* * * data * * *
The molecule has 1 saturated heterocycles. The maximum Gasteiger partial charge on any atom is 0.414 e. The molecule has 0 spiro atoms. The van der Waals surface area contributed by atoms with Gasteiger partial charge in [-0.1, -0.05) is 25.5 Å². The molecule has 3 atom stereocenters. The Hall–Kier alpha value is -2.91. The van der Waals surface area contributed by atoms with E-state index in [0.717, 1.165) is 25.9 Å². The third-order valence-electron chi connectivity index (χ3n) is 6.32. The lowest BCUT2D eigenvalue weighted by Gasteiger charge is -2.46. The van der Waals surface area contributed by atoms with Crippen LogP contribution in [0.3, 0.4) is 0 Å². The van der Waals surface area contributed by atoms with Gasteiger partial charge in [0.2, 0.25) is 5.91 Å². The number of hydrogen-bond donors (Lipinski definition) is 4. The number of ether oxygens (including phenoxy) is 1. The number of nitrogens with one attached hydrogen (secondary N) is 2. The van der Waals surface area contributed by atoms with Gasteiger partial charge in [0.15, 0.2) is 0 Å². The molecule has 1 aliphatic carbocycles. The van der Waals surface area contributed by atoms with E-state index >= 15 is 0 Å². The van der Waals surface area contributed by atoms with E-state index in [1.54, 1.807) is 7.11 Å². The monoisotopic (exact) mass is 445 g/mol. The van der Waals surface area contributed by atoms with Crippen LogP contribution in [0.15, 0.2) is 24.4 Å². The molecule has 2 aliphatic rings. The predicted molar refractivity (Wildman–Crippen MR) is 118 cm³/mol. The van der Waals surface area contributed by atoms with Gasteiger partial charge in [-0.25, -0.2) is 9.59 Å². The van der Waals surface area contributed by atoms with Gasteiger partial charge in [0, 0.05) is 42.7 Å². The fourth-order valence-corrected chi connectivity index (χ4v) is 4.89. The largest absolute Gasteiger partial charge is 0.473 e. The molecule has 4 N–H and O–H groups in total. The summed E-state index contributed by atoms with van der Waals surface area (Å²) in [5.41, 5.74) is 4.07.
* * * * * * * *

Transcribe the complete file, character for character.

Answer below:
The molecule has 1 saturated heterocycles. The maximum Gasteiger partial charge on any atom is 0.414 e. The molecule has 0 spiro atoms. The van der Waals surface area contributed by atoms with Gasteiger partial charge in [-0.1, -0.05) is 25.5 Å². The molecule has 3 atom stereocenters. The Hall–Kier alpha value is -2.91. The van der Waals surface area contributed by atoms with E-state index in [0.717, 1.165) is 25.9 Å². The third-order valence-electron chi connectivity index (χ3n) is 6.32. The lowest BCUT2D eigenvalue weighted by Gasteiger charge is -2.46. The van der Waals surface area contributed by atoms with Crippen LogP contribution in [0.3, 0.4) is 0 Å². The van der Waals surface area contributed by atoms with Gasteiger partial charge in [0.2, 0.25) is 5.91 Å². The number of hydrogen-bond donors (Lipinski definition) is 4. The number of ether oxygens (including phenoxy) is 1. The number of nitrogens with one attached hydrogen (secondary N) is 2. The van der Waals surface area contributed by atoms with Gasteiger partial charge in [0.15, 0.2) is 0 Å². The molecule has 1 aliphatic carbocycles. The van der Waals surface area contributed by atoms with E-state index >= 15 is 0 Å². The van der Waals surface area contributed by atoms with E-state index in [1.54, 1.807) is 7.11 Å². The monoisotopic (exact) mass is 445 g/mol. The van der Waals surface area contributed by atoms with Crippen LogP contribution in [0.15, 0.2) is 24.4 Å². The molecule has 2 aliphatic rings. The predicted molar refractivity (Wildman–Crippen MR) is 118 cm³/mol. The van der Waals surface area contributed by atoms with Gasteiger partial charge in [-0.25, -0.2) is 9.59 Å². The van der Waals surface area contributed by atoms with Gasteiger partial charge in [0, 0.05) is 42.7 Å². The fourth-order valence-corrected chi connectivity index (χ4v) is 4.89. The largest absolute Gasteiger partial charge is 0.473 e. The molecule has 4 N–H and O–H groups in total. The summed E-state index contributed by atoms with van der Waals surface area (Å²) in [5.41, 5.74) is 4.07.